The teaching of the Bible is clear: There are spiritual realities around us that we should not expect to see. However, the existence of spiritual forces does not invite us into a world of superstition, but rather deeper into living for Jesus.

Clarke Dixon is a pastor in Ontario, Canada. Read more at clarkedixon.wordpress.com

August 30, 2014

What you Need to Combat Evil

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“Be strong in the Lord and in the power of His might. Put on the whole armor of God, that you may be able to stand against the wiles of the devil ” (Ephesians 6:10-11)

Today’s post is by well known Christian author Stormie Omartian and appeared at the devotional page of CBN. Click the title below to read at source, or click this link to find other devotions by her on the same site.

What It Takes to Withstand Evil

Before each specific assignment Navy SEALs are given, they thoroughly assess their equipment. Each item they have with them is chosen for a specific reason—to protect themselves, fight the enemy, win the battle, survive, and return safely. Every aspect of their equipment is of the best quality and must be in perfect working order or condition. Because all of this has to be carried with them on their body, they assemble their camouflage uniform with precision and great thought. They know they can’t go into battle safely or effectively if they are missing something important or carrying extra baggage. Everything they take with them is designed to facilitate and anticipate their every need. By the time they are on a mission they are more than ready.

As prayer warriors we must do the same. God doesn’t want us carrying anything that is unnecessary because it will weigh us down and hinder what He has called us to do. And we must not go to battle without the things we need in order to win. Our battle is spiritual, and what we accomplish in the spirit realm is as important as what the highly trained, prepared, and equipped soldier does in the physical. We must know our weapons and be highly skilled in using them. But first we must put on the armor God has given us in order to stand strong against the enemy.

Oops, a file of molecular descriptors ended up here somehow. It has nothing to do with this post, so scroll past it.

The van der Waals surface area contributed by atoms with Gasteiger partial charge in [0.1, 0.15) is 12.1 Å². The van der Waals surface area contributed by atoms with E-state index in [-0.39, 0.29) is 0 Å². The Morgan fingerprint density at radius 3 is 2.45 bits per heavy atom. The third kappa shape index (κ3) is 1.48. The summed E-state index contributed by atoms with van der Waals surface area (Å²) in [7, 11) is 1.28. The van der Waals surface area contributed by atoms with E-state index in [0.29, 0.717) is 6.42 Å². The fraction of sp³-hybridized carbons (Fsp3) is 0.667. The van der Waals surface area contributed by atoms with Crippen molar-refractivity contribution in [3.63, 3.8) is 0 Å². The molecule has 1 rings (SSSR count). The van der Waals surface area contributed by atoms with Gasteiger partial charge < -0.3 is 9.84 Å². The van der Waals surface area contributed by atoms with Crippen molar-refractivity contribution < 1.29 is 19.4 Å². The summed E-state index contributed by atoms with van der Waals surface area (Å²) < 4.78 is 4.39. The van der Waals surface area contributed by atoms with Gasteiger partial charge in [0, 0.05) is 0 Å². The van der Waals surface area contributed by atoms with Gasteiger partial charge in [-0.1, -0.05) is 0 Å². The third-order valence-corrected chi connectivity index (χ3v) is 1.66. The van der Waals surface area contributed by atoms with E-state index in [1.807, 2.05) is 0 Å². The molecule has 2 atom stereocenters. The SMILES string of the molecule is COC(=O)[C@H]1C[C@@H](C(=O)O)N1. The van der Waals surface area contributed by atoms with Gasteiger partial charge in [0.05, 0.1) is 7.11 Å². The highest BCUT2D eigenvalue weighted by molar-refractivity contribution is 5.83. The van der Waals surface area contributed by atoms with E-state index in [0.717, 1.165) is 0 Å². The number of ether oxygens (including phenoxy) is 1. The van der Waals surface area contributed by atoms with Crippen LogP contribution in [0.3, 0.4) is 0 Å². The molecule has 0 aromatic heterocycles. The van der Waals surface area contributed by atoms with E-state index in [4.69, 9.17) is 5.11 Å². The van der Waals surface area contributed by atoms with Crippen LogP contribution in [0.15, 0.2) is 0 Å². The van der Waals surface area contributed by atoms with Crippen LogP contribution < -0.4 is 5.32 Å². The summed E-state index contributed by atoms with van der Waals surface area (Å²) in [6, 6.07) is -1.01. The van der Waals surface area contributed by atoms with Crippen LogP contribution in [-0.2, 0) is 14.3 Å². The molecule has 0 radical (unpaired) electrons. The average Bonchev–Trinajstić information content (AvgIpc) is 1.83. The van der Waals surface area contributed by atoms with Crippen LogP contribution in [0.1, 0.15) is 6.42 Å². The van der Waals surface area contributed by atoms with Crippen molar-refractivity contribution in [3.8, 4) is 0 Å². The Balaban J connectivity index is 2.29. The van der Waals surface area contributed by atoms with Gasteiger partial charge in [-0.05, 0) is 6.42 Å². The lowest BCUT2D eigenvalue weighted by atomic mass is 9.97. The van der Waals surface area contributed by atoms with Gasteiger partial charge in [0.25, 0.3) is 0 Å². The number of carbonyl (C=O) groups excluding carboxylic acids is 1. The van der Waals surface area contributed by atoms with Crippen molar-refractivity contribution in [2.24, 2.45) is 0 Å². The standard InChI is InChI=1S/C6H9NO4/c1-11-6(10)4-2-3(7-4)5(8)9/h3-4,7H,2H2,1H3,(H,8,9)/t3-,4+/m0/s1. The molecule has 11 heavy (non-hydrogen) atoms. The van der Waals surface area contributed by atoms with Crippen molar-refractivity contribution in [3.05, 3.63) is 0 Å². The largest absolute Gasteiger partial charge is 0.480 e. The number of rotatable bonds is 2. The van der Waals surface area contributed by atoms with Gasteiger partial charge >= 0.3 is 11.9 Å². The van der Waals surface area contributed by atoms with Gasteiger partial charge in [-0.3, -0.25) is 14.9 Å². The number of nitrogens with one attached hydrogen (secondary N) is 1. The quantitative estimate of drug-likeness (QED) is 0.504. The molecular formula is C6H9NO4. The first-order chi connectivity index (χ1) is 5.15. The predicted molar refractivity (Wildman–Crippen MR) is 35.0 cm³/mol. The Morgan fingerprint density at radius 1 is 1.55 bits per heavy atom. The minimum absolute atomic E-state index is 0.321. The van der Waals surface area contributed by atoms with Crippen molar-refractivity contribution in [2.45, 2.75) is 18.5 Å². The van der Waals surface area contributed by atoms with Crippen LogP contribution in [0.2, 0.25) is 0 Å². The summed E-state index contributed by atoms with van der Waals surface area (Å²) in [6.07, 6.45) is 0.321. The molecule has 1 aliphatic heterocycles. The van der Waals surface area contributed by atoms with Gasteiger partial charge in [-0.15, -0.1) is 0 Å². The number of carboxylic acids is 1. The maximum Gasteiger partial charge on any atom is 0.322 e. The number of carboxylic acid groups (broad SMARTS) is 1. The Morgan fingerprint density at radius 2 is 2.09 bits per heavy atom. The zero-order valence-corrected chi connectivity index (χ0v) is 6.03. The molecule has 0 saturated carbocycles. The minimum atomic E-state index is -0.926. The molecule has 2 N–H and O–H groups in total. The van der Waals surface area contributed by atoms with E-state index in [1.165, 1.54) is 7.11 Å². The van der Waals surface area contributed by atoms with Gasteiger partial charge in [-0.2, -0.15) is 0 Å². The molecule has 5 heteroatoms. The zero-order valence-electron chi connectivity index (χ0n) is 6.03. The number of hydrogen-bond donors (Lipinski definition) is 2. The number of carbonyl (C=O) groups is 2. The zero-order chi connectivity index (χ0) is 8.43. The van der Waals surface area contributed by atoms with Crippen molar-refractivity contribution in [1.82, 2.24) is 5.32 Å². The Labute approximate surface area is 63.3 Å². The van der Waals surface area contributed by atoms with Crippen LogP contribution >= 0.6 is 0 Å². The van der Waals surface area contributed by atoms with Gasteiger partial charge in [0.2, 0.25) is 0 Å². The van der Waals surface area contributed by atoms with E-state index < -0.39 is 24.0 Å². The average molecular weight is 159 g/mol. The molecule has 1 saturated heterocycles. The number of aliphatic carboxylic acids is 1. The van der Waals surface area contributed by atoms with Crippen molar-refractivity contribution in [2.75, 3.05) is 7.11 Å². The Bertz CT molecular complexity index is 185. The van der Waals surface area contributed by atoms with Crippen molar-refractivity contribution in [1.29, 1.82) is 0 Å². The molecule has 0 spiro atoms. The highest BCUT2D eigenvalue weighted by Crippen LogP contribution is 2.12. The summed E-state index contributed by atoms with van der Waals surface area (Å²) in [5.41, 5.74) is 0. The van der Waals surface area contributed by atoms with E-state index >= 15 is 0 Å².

The apostle Paul said, “Be strong in the Lord and in the power of His might. Put on the whole armor of God, that you may be able to stand against the wiles of the devil ” (Ephesians 6:10-11). He didn’t say, “If you are smart you might take up the whole armor.” Or, “If you feel like it and have the time, take up the armor.” Or, “Try to take up the armor at least once or twice a year.” God’s Word says, “Take up the whole armor of God” (Ephesians 6:13). This is not suggested; it is commanded.

The Bible would not have told us to take up the whole armor of God in order to withstand evil if evil could have been withstood without doing that.

To “stand against” literally means to stand in front of and in opposition to the forces and plans of evil. It means to be the one standing after the battle. It also means to stand in preparation for the next battle. Standing against the wiles of the devil certainly doesn’t mean do nothing. If we are to do nothing until He comes, why do we need to wrestle against the enemy? “We do not wrestle against flesh and blood, but against principalities, against powers, against the rulers of the darkness of this age, against spiritual hosts of wickedness in the heavenly places” (Ephesians 6:12). Why does Jesus give us spiritual weapons to withstand evil forces if He doesn’t want us to use them?

The reason we must put on the whole armor of God is to withstand evil. We don’t war against people, but against a spiritual hierarchy of invisible power.

The forces of evil are invisible powers with a structure and specific levels of authority. We are not only to use our armor to protect and defend ourselves from them—as important as that is—but also to go on the offensive against them as well. When we do that, we close doors to the enemy and open doors to the will of God to be done on earth. We advance God’s kingdom.

Lord, help me to put on the full spiritual armor You have provided for me so that I can “stand against the wiles of the devil” every day. In Jesus’ name I pray.